say “Sylke’s pet comes to investigate the noise.”;
now the pet of Sylke is in the location.[/code]

Notice that here, since we defined ownership as a one-to-one relation and we gave the animal the name “the pet,” we can then say “the pet of sylke” without using that “a random” formulation. But I don’t know that you can combine this with “some hands are part of every woman,” because “are part of” is a predefined relation that isn’t one-to-one.

(By the way–the reason “Sylke’s hands” works is that when you say “some hands are part of every woman” and define Sylke as a woman, it generates an object whose name is “Sylke’s hands.” The apostrophe-s isn’t understood as a separate unit otherwise. If you run the pet code above, you will note that in this case the pet is not given the name “Sylke’s pet” but is just “an animal.” And in fact in that code you can’t use “Sylke’s pet” to refer to the pet in the source code.)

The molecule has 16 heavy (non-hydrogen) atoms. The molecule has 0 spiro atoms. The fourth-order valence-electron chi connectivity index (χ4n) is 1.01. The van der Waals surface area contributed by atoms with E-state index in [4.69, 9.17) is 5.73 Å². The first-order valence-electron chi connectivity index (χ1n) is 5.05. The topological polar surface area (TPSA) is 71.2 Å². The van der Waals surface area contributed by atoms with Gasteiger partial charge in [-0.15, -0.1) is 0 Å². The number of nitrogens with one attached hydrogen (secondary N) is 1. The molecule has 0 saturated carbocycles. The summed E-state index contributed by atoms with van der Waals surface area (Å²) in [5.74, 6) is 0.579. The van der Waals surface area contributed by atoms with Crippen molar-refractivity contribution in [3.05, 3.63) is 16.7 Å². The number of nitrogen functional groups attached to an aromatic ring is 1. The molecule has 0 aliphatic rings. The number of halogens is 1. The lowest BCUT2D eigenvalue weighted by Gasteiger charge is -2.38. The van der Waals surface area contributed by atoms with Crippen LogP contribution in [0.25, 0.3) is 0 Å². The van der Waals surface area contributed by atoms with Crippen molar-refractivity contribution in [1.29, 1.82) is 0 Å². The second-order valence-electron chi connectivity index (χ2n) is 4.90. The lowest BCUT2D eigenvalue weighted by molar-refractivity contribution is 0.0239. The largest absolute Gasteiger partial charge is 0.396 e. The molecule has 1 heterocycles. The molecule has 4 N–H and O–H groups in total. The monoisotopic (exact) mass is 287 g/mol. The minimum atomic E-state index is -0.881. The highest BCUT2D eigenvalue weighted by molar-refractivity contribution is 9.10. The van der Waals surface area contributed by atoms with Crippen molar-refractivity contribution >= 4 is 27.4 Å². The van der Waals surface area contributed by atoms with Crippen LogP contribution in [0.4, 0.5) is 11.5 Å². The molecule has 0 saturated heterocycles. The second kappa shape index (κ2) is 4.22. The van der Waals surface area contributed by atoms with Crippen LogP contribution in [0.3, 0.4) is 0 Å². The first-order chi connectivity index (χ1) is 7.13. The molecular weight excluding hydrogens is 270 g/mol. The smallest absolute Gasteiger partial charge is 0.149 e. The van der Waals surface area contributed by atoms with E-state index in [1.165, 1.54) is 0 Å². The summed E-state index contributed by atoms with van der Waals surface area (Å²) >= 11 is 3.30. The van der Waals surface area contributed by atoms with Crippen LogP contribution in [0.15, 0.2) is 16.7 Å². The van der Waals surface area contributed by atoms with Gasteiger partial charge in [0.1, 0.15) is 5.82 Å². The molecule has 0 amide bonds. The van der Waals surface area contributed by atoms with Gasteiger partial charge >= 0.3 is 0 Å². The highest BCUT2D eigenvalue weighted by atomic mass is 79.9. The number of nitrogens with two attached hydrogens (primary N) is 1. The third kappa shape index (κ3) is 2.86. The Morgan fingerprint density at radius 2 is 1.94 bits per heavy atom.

Also the compiler cannot assume that every woman always has exactly one pair of hands. When you say “some hands are part of every woman” you are defining how the game starts. You could later remove a pair of hands from play, or even move them to a different (Kali-esque) woman.

This has nothing to do with the natural-language setup – it would be an issue in any programming language with this world model.

(But we acknowledge that “a random…” is a clunky way to work around this rather common case.)

…I prefer a phrasing like (not tested)

if a pair of hands (called H) is part of the cuffee:
  now H is cuffed;

(And we don’t worry about the “else” case if we know that hands won’t be moved around during play.) Takes two lines, though.